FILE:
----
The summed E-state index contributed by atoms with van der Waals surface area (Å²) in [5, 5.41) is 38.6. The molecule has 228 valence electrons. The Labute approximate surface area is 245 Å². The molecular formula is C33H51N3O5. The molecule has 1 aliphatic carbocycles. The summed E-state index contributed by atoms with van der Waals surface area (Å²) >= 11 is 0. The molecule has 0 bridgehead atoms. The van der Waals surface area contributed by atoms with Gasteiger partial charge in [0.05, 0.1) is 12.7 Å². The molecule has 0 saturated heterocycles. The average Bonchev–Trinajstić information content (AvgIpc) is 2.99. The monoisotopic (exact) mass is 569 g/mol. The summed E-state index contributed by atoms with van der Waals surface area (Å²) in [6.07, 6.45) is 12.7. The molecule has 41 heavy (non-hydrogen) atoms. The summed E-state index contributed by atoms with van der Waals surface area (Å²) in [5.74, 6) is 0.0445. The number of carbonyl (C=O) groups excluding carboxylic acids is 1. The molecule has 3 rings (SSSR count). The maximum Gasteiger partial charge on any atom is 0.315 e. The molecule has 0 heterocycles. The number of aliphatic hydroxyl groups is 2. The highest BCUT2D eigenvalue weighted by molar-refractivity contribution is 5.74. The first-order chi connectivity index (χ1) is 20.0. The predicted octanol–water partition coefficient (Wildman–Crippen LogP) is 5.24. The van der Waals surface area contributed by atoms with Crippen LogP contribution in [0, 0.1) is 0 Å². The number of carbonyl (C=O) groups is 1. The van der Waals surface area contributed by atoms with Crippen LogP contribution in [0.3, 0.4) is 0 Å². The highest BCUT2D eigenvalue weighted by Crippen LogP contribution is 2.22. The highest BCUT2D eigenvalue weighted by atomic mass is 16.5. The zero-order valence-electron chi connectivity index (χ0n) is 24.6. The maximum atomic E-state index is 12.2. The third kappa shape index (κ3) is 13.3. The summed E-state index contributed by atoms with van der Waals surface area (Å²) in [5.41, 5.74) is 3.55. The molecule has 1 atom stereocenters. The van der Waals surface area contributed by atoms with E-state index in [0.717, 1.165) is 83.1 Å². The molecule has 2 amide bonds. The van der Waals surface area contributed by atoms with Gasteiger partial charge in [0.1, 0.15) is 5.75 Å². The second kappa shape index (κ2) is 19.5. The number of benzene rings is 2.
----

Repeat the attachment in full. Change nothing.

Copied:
The summed E-state index contributed by atoms with van der Waals surface area (Å²) in [5, 5.41) is 38.6. The molecule has 228 valence electrons. The Labute approximate surface area is 245 Å². The molecular formula is C33H51N3O5. The molecule has 1 aliphatic carbocycles. The summed E-state index contributed by atoms with van der Waals surface area (Å²) >= 11 is 0. The molecule has 0 bridgehead atoms. The van der Waals surface area contributed by atoms with Gasteiger partial charge in [0.05, 0.1) is 12.7 Å². The molecule has 0 saturated heterocycles. The average Bonchev–Trinajstić information content (AvgIpc) is 2.99. The monoisotopic (exact) mass is 569 g/mol. The summed E-state index contributed by atoms with van der Waals surface area (Å²) in [6.07, 6.45) is 12.7. The molecule has 41 heavy (non-hydrogen) atoms. The summed E-state index contributed by atoms with van der Waals surface area (Å²) in [5.74, 6) is 0.0445. The number of carbonyl (C=O) groups excluding carboxylic acids is 1. The molecule has 3 rings (SSSR count). The maximum Gasteiger partial charge on any atom is 0.315 e. The molecule has 0 heterocycles. The number of aliphatic hydroxyl groups is 2. The highest BCUT2D eigenvalue weighted by molar-refractivity contribution is 5.74. The first-order chi connectivity index (χ1) is 20.0. The predicted octanol–water partition coefficient (Wildman–Crippen LogP) is 5.24. The van der Waals surface area contributed by atoms with Crippen LogP contribution in [0, 0.1) is 0 Å². The number of carbonyl (C=O) groups is 1. The van der Waals surface area contributed by atoms with Crippen LogP contribution in [0.3, 0.4) is 0 Å². The highest BCUT2D eigenvalue weighted by Crippen LogP contribution is 2.22. The highest BCUT2D eigenvalue weighted by atomic mass is 16.5. The zero-order valence-electron chi connectivity index (χ0n) is 24.6. The maximum atomic E-state index is 12.2. The third kappa shape index (κ3) is 13.3. The summed E-state index contributed by atoms with van der Waals surface area (Å²) in [5.41, 5.74) is 3.55. The molecule has 1 atom stereocenters. The van der Waals surface area contributed by atoms with E-state index in [0.717, 1.165) is 83.1 Å². The molecule has 2 amide bonds. The van der Waals surface area contributed by atoms with Gasteiger partial charge in [0.1, 0.15) is 5.75 Å². The second kappa shape index (κ2) is 19.5. The number of benzene rings is 2.